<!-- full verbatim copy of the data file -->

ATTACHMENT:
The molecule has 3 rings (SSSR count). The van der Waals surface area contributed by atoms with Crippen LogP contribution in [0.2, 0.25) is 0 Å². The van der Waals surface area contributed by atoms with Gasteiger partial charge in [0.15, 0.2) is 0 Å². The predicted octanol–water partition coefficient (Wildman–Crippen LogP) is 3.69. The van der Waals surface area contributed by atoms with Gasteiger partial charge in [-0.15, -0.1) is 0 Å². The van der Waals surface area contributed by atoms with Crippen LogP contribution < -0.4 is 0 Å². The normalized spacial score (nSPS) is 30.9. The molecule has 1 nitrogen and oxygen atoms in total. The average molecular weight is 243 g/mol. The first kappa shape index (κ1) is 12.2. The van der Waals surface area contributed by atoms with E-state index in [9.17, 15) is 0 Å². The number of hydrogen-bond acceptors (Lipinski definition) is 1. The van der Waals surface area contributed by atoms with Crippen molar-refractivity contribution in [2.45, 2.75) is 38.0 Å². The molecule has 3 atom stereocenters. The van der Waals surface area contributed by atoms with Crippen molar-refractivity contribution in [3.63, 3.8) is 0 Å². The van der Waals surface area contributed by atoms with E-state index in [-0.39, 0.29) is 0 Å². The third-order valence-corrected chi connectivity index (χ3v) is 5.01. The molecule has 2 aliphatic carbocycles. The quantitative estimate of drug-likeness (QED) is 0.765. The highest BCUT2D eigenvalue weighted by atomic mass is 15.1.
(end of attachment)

The molecule has 3 rings (SSSR count). The van der Waals surface area contributed by atoms with Crippen LogP contribution in [0.2, 0.25) is 0 Å². The van der Waals surface area contributed by atoms with Gasteiger partial charge in [0.15, 0.2) is 0 Å². The predicted octanol–water partition coefficient (Wildman–Crippen LogP) is 3.69. The van der Waals surface area contributed by atoms with Gasteiger partial charge in [-0.15, -0.1) is 0 Å². The van der Waals surface area contributed by atoms with Crippen LogP contribution < -0.4 is 0 Å². The normalized spacial score (nSPS) is 30.9. The molecule has 1 nitrogen and oxygen atoms in total. The average molecular weight is 243 g/mol. The first kappa shape index (κ1) is 12.2. The van der Waals surface area contributed by atoms with E-state index in [9.17, 15) is 0 Å². The number of hydrogen-bond acceptors (Lipinski definition) is 1. The van der Waals surface area contributed by atoms with Crippen molar-refractivity contribution in [2.45, 2.75) is 38.0 Å². The molecule has 3 atom stereocenters. The van der Waals surface area contributed by atoms with Crippen molar-refractivity contribution in [3.63, 3.8) is 0 Å². The van der Waals surface area contributed by atoms with E-state index in [-0.39, 0.29) is 0 Å². The third-order valence-corrected chi connectivity index (χ3v) is 5.01. The molecule has 2 aliphatic carbocycles. The quantitative estimate of drug-likeness (QED) is 0.765. The highest BCUT2D eigenvalue weighted by atomic mass is 15.1.